ttk::notebook

A Tk (or rather Ttk) widget that stacks a bunch of widgets on top of each other in a window, with some tabs at the top to allow users to select between the widgets. A common idiom in Windows's Properties dialogs.

https://www.tcl-lang.org/man/tcl/TkCmd/ttk_notebook.htm

Tips and Tricks

  Use notebook as a pages manager

A notebook may be used as a pages manager[1 ] by using a style to turn off the tabs, like this (by Joe English):

ttk::style theme settings default {
    ttk::style layout Plain.TNotebook.Tab null
}
ttk::notebook $nb -style Plain.TNotebook

Alternatively, you can set it on the current style (useful on some platforms) with:

ttk::style layout Plain.TNotebook.Tab null
ttk::notebook $nb -style Plain.TNotebook

pw: Neither of these methods work on Mac OS X (as of 10.6.8 and Tk 8.5.9). Both methods have some effect but the result looks mangled. I'm not sure why, but this seems to work instead:

ttk::style layout Plain.TNotebook.Tab {Notebook.tab -side left}
ttk::notebook $nb -style Plain.TNotebook

  Current selected tab info

tonytraductor I have a question. Using a ttk::notebook, how do I pass the currently selected tab's info to a process?

Answer: [$nb select] returns the widget name of the currently selected pane. In addition, the string "current" may be used as a tab identifier.


  Change tab position

Flame A notebook can change its tab position like this:

    ttk::style configure ENNotebook.TNotebook -tabposition en
    ttk::notebook .nb -style ENNotebook.TNotebook

  Tab list scrolling code

Flame Here is some code to add tab list scrolling to a notebook. The code is not optimized, supports only ne-oriented tabs, and assumes user does not change tab states.

    namespace eval SNotebook {

      # create scroll buttons  
      foreach anchor {n s e w} arrow {uparrow downarrow leftarrow rightarrow} {
        set uanchor [string toupper $anchor]
        ttk::style layout ${uanchor}Button.TButton [list Button.focus -sticky nswe -children [list ${uanchor}Button.$arrow -sticky nswe]]
      }
      
      variable scrollpos
      variable hsizes
      variable tabheight
      
      proc _updatehsizes {nb} {
        if {![winfo exists $nb.escroll]} {
          ttk::button $nb.escroll -style EButton.TButton -command [string map [list \$nb $nb] {
            if {$::SNotebook::scrollpos($nb)>0} {
              incr ::SNotebook::scrollpos($nb) -1
              ::SNotebook::_scroll_notebook $nb
            }
          }]
        }
        if {![winfo exists $nb.wscroll]} {
          ttk::button $nb.wscroll -style WButton.TButton -command [string map [list \$nb $nb] {
            if {$::SNotebook::scrollpos($nb)+1<[llength [$nb tabs]]} {
              incr ::SNotebook::scrollpos($nb) 
              ::SNotebook::_scroll_notebook $nb
            }
          }]
        }
        variable hsizes
        variable tabheight
        set ntabs [$nb index end]
        set tabs [$nb tabs] 
        ttk::notebook .tmp -style [$nb cget -style]
        set p0 [winfo reqwidth .tmp]
        set hsizes($nb) $p0
        for {set i 0} {$i<$ntabs} {incr i} {
          set tab [lindex $tabs $i]
          if {1} { ;# theme-independent, but could have side effects 
            eval .tmp add [ttk::frame .tmp.f$i] [::SNotebook::$nb tab $tab] -state normal
            update idletasks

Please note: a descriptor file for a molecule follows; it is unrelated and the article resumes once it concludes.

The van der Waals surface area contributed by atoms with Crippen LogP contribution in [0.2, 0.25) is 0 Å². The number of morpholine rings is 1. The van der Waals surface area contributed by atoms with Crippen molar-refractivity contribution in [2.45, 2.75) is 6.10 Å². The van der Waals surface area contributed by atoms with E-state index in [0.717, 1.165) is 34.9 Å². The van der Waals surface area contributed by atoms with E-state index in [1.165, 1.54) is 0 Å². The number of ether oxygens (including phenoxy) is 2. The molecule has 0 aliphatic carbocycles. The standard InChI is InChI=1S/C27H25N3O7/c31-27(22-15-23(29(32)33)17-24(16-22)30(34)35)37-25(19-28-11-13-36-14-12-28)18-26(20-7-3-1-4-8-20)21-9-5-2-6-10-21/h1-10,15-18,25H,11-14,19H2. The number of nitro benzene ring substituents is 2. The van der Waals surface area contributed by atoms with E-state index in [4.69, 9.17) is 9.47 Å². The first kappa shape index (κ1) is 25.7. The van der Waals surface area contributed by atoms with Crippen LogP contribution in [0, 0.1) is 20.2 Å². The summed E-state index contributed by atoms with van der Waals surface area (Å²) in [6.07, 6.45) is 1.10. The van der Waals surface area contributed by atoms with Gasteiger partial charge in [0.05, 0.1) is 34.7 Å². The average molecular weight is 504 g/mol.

set hsizes($tab) [expr [winfo reqwidth .tmp]-$p0]
            set p0 [winfo reqwidth .tmp]
          } else { ;# there is a theme-dependable constant, which includes padding and tab margins
            eval ttk::label .tmp2 -style TNotebook.Tab [dict remove [::SNotebook::$nb tab $tab] -sticky] 
            set hsizes($tab) [expr [winfo reqwidth .tmp2]+10]
            destroy .tmp2
          }
        }
        destroy .tmp
        ttk::label .tmp -style TNotebook.Tab
        set tabheight [winfo reqheight .tmp]
        destroy .tmp
      }
      
      

      proc _scroll_notebook {nb} { ;# assumes tabposition is nw or ne
        variable scrollpos
        variable hsizes 
        variable tabheight
        if {![info exists scrollpos($nb)]} {
          set scrollpos($nb) 0
        }
        set startindex $scrollpos($nb)
        for {set i 0} {$i<$startindex} {incr i} {
          ::SNotebook::$nb hide $i
        }
        set ntabs [$nb index end]
        set tabs [$nb tabs] 
        
        set availw [winfo width $nb]
        set reqw $hsizes($nb)
        set overflow 0
        for {} {$i<$ntabs} {incr i} {
          set tab [lindex $tabs $i]
          incr reqw $hsizes($tab)
          ::SNotebook::$nb add $tab
          if {$reqw>$availw} {
            incr i
            set overflow 1
            break
          }
        }
        for {set j $i} {$j<$ntabs} {incr j} {
          ::SNotebook::$nb hide [lindex $tabs $j]
        }
        set h $tabheight
        
        set eh [expr 4*$h/5]
        if {$startindex>0} {
          set ew [expr $eh*[winfo reqwidth $nb.escroll]/[winfo reqheight $nb.escroll]]
          place $nb.escroll -x 0 -y 0 -width $ew -height $eh
        } else {
          place forget $nb.escroll
        }
        if {$overflow} {
          set ew [expr $eh*[winfo reqwidth $nb.wscroll]/[winfo reqheight $nb.wscroll]]
          place $nb.wscroll -relx 1.0 -x -$ew -y 0 -width $ew -height $eh
        } else {
          place forget $nb.wscroll
        }
      }
      
      proc snotebook {path args} {
        ttk::notebook $path {*}$args
        _updatehsizes $path
        bindtags $path [linsert [bindtags $path] 1 SNotebook]
        bind SNotebook <Configure> {::SNotebook::_scroll_notebook %W}
        rename ::$path ::SNotebook::$path
        proc ::$path {cmd args} [string map [list \$path $path] {
          switch $cmd {
            index -
            configure -
            cget -
            identify -
            instate -
            select -
            state -
            tabs {
              ::SNotebook::$path $cmd {*}$args
            }
            default {
              bind SNotebook <Configure> {}
              set res [::SNotebook::$path $cmd {*}$args]
              ::SNotebook::_updatehsizes $path
              bind SNotebook <Configure> {::SNotebook::_scroll_notebook %W}
              ::SNotebook::_scroll_notebook $path
              return $res
            }
          }
        }]
        return $path
      }

    }

    ::SNotebook::snotebook .nb
    pack .nb -fill both -expand true

    set i 0
    foreach theme [ttk::themes] {
      frame .f$i
      pack [button .f$i.b -text "Theme: $theme" -command "ttk::setTheme $theme"] -anchor nw
      .nb add .f$i -text "Tab $i"
      incr i
    }
    for {} {$i<20} {incr i} {
      .nb add [text .t$i] -text "Tab $i"
    }

  dragging tab code

MG just started playing with the ttk::notebook (Aug 2011), and wrote a little package to allow dragging the tabs with the right mousebutton to reorder them. Only tested on Windows, and only with one theme, but it seems to work OK (though there's a little jumping when you move a switch a small tab with a larger one, which I haven't fixed yet).